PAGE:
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December 24, 1976 - Image 2

Resource type:
Text
Publication:
The Detroit Jewish News, 1976-12-24

Disclaimer: Computer generated plain text may have errors. Read more about this.

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Friday; Deeembei. 24; 1976

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THE' DETHOlt JEWISH NEWS

Purely Commentary

Privacy of People in Public Life
in Their Religious Affiliations

A person's religious affiliation is his/her private
affair and preference. Nevertheless, it has become a
matter of public interest. When a biography of a nota-
ble is written upon the announcement of an important
appointment to a public office, or when his or her emi-
nence is listed in a Who's Who or in an encyclopedia,
the religious membership or heritage is mentioned
prominently. If he or she is an agnostic, that, too,
becomes a matter of interest, even ifthe emphasis is
not of serious concern' or only of a curiosity.
Therefore, there were the emphases on the religi-
ous links of Alfred Smith, John F. Kennedy and Jimmy
Carter in the presidential campaigns in 1928, 1960 and
this year.
That is why there was so much interest in the fact
that James Schlessinger had observed his Bar Mitzva
at 13, that he had a Christian church affiliation when
he was Secretary of Defense, his brother having re-
tained Jewish loyalties, being to this day a synagogue
affiliate. That is why Henry Kissinger was an object of
interest because he had a son by a previous marriage
who became Bar Mitzva while he was Secretary of
State, his parents are observant Orthodox Jews and he
chose a non-Jewess for his second wife, their marriage
having been solemnized on the Jewish Sabbath.

The whole business may be immaterial to Ameri-
can political life and to statesmanship. As long as the
people chosen for high public offices render their best
in the public interest there will be curiosity over the
religious affiliations Of people in public life. We are
enjoying Separation of Church and State, and in spite
of it Richard M. Nixon introduced prayer meetings in
the White House. Gerald Ford did not pursue such a
practice. President-Elect Jimmy Carter has given an
assurance that he will not trespais on the Separation
Principle which his church has supported, but he has
indicated a readiness to continue his passion for con-
ducting Bible classes in his church even when he is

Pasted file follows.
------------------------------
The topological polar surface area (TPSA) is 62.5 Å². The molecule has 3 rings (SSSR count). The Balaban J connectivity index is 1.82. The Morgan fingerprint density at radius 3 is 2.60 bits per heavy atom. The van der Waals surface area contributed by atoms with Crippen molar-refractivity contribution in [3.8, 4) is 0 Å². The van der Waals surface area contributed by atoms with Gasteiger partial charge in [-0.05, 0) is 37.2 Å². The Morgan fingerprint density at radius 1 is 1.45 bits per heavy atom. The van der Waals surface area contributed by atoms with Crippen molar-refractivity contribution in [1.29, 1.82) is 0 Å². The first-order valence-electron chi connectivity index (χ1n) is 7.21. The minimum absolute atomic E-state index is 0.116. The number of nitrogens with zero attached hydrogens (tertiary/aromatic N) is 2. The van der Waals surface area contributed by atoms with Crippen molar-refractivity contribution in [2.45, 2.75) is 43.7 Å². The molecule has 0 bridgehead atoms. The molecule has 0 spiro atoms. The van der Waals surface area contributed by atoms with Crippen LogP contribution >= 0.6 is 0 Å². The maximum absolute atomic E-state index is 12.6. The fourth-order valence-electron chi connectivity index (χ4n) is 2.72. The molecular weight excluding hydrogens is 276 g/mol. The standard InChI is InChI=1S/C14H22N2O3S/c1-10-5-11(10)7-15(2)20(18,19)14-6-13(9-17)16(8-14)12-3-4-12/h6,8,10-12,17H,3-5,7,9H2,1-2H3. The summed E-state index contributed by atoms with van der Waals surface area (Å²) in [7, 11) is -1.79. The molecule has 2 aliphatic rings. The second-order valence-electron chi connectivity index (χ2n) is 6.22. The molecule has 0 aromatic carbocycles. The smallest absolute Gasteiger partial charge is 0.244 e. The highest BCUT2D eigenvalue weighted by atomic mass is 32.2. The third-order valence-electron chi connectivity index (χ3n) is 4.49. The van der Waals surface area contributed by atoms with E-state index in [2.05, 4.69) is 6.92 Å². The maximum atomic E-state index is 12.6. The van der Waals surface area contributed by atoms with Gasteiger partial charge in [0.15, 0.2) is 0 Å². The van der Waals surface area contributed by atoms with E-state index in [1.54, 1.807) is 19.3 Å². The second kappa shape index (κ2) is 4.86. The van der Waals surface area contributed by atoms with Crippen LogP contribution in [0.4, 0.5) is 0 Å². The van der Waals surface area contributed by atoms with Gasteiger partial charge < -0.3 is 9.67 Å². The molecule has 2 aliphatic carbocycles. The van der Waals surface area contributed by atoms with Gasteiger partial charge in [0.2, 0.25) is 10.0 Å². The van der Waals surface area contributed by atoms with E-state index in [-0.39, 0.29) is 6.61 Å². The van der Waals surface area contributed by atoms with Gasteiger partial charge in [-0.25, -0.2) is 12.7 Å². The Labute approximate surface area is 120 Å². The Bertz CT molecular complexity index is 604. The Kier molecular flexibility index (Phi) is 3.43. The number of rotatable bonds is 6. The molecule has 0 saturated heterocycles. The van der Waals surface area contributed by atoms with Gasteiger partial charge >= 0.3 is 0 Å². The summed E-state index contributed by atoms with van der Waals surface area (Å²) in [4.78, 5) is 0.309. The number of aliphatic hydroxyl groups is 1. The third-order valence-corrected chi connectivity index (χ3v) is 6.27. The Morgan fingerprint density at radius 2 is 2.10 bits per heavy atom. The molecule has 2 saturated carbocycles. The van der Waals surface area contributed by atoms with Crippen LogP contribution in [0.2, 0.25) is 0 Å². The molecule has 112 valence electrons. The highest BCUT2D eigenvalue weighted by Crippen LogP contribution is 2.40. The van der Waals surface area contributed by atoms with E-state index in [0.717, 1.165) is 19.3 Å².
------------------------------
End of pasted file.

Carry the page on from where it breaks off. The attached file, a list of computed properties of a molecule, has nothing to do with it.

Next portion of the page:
President.
Any wonder, therefore, that there should be an
interest in the religious views of Werner Michael Blu-
menthal who is to be this nation's Secretary Of the
Treasury for the next four years, especially since he
has benefited from the Joint . Distribution Committee
while a refugee from Nazism?

Bill Haber's .Recollection and
a Blumenthal-Ball Dialogue

The views of_ Prof. William Haber as excerpted
from his experiences with "Mike" Blumenthal when
they were neighbors were already quoted in the Blu-
menthal story in the last issue of this newspaper. The
Haber statement, made to this commentator some 15
months ago, contains,other matters that have a spe-
cial interest in relation to Blumenthal and Israel.
The value of Dr. Haber's comments are in the ex-
change of views on Israel in which he and Blumenthal
and George Ball played their roles. It will be recalled
that. when President-Elect Carter was planning his
Cabinet there was concern over Mr. Ball's position on
Israel and he was ruled out early in the presidential
campaign.
Prof. Haber, in his impressions of that dialogue
and in his comments on Blumenthal's background
stated on Oct. 29, 1975, when he replied to this com-
mentator's inquiry:
First, as to your inquiry with regard to Michael
Blumenthal. Michael is a refugee from Germany
and, I believe, of Jewish ancestry. He fled in the late
30's through Siberia and his family and he were
quite a while in the JDC camp in Shanghai. He knew
the late Charles Jordan who ran the camp for the
Joint.
Blumenthal who, until a few months ago, was a
neighbor of mine in Barton Hills remembers the
JDC 'period well and Jordan personally. He came to
San Francisco quite penniless and eventually ended
up with a PhD at Princeton, a top job as Economic
Advisor to the State Department and also an as-
signment to the European economic community.

Blumenthal

Kissinger

Schlessinger

Whose Business Is It That Politicians Have Religious
Preferences? . . . The Jewish Meeting With PLO 'Moderates'
and the Approach to the Issue of an Impending Peace

George W. Ball, the former Undersecretary for